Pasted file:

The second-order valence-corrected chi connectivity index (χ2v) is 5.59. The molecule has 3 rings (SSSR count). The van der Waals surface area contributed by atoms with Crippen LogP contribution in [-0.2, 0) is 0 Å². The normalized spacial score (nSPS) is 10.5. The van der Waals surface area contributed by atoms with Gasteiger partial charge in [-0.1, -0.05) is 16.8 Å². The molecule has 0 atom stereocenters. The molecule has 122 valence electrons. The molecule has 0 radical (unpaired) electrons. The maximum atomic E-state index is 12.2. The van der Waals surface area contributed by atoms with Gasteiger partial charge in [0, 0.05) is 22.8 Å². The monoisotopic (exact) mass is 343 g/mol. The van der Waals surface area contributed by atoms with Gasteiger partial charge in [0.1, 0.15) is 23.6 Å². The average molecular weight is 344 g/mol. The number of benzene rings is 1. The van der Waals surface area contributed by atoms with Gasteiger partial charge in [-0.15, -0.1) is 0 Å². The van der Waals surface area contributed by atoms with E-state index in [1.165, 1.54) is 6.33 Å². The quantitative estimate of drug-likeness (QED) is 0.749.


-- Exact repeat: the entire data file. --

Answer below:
The second-order valence-corrected chi connectivity index (χ2v) is 5.59. The molecule has 3 rings (SSSR count). The van der Waals surface area contributed by atoms with Crippen LogP contribution in [-0.2, 0) is 0 Å². The normalized spacial score (nSPS) is 10.5. The van der Waals surface area contributed by atoms with Gasteiger partial charge in [-0.1, -0.05) is 16.8 Å². The molecule has 0 atom stereocenters. The molecule has 122 valence electrons. The molecule has 0 radical (unpaired) electrons. The maximum atomic E-state index is 12.2. The van der Waals surface area contributed by atoms with Gasteiger partial charge in [0, 0.05) is 22.8 Å². The monoisotopic (exact) mass is 343 g/mol. The van der Waals surface area contributed by atoms with Gasteiger partial charge in [0.1, 0.15) is 23.6 Å². The average molecular weight is 344 g/mol. The number of benzene rings is 1. The van der Waals surface area contributed by atoms with Gasteiger partial charge in [-0.15, -0.1) is 0 Å². The van der Waals surface area contributed by atoms with E-state index in [1.165, 1.54) is 6.33 Å². The quantitative estimate of drug-likeness (QED) is 0.749.